Soldiers from 2nd Platoon, A Company, 50th Signal Battalion deployed to Kazakhstan July 31-Aug. 23 to provide Third Army/ARCENT with the tactical communications equipment and technical expertise needed to operate and maintain voice, internet and data communications during Operation Steppe Eagle 2011.The Ft. Bragg-based Signal platoon, forward-deployed to 54th Signal Battalion at Camp Arifjan, Kuwait, ran nearly a mile of cable, locked the Satellite Terminal Trailer (STT) onto the satellite, configured the Command Post Node (CPN) and began providing communications support to customers within 72 hours of their arrival at Illisky Base Camp in eastern Kazakhstan.
The Signaleers set up Non-Secure Internet Protocol Router (NIPR) and Secure Internet Protocol Router (SIPR) networks, giving customers access to a full range of telephone and internet services."We installed cable to all of our end users and everybody had the capability to come up on the SIPR/NIPR voice and data networks," Spc. Anthony Mineer said. "Normally it would take about 24 hours to get everybody set up, but we had a few difficulties."The CPN team followed standard procedures in order to troubleshoot equipment problems. "We independently tested each component, wire, and cable on our tactical satellite in order to identify the problem," Dolak explained. "Once the problem was isolated and resolved, our tactical satellite immediately linked with the distant satellite to provide reach back to Camp Arifjan, Kuwait."Establishing end-user connectivity to the networks also presented some challenges for the team. "We had 36 users on the NIPR side and all of them came from completely different areas of the United States," Mineer said. "All of them had different admin rights. So we had to figure out the admin rights for all the computers, and set up user names and passwords for everybody on the network."Issues with proxy servers and printer connections also kept the team busy during the early days of the exercise, but once technical issues were resolved the CPN team shifted their focus to operating and maintaining the network.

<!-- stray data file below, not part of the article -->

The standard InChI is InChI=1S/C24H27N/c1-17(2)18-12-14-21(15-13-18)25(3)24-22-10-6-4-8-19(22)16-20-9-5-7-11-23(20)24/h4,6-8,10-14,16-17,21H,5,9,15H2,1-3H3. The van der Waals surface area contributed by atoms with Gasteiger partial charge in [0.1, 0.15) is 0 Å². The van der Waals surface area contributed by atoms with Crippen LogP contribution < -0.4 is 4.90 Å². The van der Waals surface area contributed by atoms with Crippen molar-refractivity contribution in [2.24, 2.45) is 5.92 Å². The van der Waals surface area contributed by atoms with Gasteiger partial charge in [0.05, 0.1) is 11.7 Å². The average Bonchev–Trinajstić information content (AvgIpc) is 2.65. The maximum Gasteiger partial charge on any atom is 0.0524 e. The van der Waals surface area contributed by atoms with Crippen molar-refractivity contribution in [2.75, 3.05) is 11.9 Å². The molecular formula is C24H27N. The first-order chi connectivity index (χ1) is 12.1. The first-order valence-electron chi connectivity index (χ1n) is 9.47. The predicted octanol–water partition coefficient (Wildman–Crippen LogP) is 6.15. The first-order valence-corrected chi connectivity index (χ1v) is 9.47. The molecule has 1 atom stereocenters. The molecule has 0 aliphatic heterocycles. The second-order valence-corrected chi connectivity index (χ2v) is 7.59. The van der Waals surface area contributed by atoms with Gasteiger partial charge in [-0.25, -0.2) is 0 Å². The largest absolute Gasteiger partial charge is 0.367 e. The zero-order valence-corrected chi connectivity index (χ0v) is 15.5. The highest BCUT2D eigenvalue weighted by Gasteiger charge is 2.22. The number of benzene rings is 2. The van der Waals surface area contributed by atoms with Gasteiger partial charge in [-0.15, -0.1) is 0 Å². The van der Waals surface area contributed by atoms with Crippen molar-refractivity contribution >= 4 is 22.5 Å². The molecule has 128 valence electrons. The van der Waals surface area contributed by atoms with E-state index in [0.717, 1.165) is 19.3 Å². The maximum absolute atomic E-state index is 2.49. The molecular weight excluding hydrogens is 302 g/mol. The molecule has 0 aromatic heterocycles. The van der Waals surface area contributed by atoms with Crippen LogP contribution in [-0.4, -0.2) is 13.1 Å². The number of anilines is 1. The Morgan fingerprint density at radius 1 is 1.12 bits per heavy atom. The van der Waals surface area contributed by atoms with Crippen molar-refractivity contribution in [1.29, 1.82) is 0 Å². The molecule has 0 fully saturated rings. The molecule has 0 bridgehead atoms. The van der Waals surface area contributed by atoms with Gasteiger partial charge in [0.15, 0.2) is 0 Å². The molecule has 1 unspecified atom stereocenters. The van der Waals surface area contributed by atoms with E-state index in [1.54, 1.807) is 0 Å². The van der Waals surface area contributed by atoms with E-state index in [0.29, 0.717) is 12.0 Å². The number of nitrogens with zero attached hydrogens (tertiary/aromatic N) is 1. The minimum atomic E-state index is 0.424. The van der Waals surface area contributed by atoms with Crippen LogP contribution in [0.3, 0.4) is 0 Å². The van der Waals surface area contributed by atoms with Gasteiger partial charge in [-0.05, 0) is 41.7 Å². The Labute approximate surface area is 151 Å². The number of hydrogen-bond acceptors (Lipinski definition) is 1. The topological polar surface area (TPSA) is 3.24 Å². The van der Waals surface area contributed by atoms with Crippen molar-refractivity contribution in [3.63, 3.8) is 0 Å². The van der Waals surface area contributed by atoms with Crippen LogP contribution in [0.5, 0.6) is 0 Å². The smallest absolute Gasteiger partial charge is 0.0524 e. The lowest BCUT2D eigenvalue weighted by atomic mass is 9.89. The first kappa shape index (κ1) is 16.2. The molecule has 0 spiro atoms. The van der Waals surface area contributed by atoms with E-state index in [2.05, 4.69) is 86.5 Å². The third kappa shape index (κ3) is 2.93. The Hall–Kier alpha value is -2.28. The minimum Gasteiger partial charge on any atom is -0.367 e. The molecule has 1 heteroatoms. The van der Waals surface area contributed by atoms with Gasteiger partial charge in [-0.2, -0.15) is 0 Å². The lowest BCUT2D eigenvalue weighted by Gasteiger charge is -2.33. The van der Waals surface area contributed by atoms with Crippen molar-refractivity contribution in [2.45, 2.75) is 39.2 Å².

The team was also able to spend some time interacting with their counterparts in the Kazakhstan Army, despite some communication challenges. "We worked closely with a Kazakhstan Army signal team and gave them a brief overview of signal flow and signal theory," Dolak said. "I taught a Kazakh Army Sergeant about Operation Orders; specifically the Command and Signal portion of the Operation Order and how to write it. He was interested, and it was something his chain of command wanted him to learn."The Sergeant was fluent in English, Dolak said--but that wasn't always the case. "The night shift had a 24-hour guard posted on our operations center," said Pvt. Kenneth Wright. "We tried to get past the language barrier and talk to them. They spoke maybe ten words of English, so we had to do a lot of hand gesturing."Dolak explained that only Kazakh officers and cadets are taught English. "They're pretty fluent, actually, and they're anxious to try to speak English to improve their skills" he said. "But the younger enlisted Soldiers didn't know much English," Dolak said.The CPN team also had an opportunity to fire weapons used by their counterparts in the Kazakhstan Army. "Our main job was obviously to manage communications," Mineer said. "But we had a chance to fire an AK-47, AK-74, RPK machine gun, RPG rocket launcher and the Dragunov sniper rifle.""Their military works a lot different than ours does as far as command structure is concerned," Dolak said. "But we learned a lot about their culture, and it was a great mission for the team in terms of both signal familiarity and cultural awareness."The Command Post Node (CPN) team included 1st Lt. Ryan Dolak, Sgt. Justin Beaver, Spc. Anthony Mineer, Spc. Jason Cooper and Pvt. Kenneth Wright.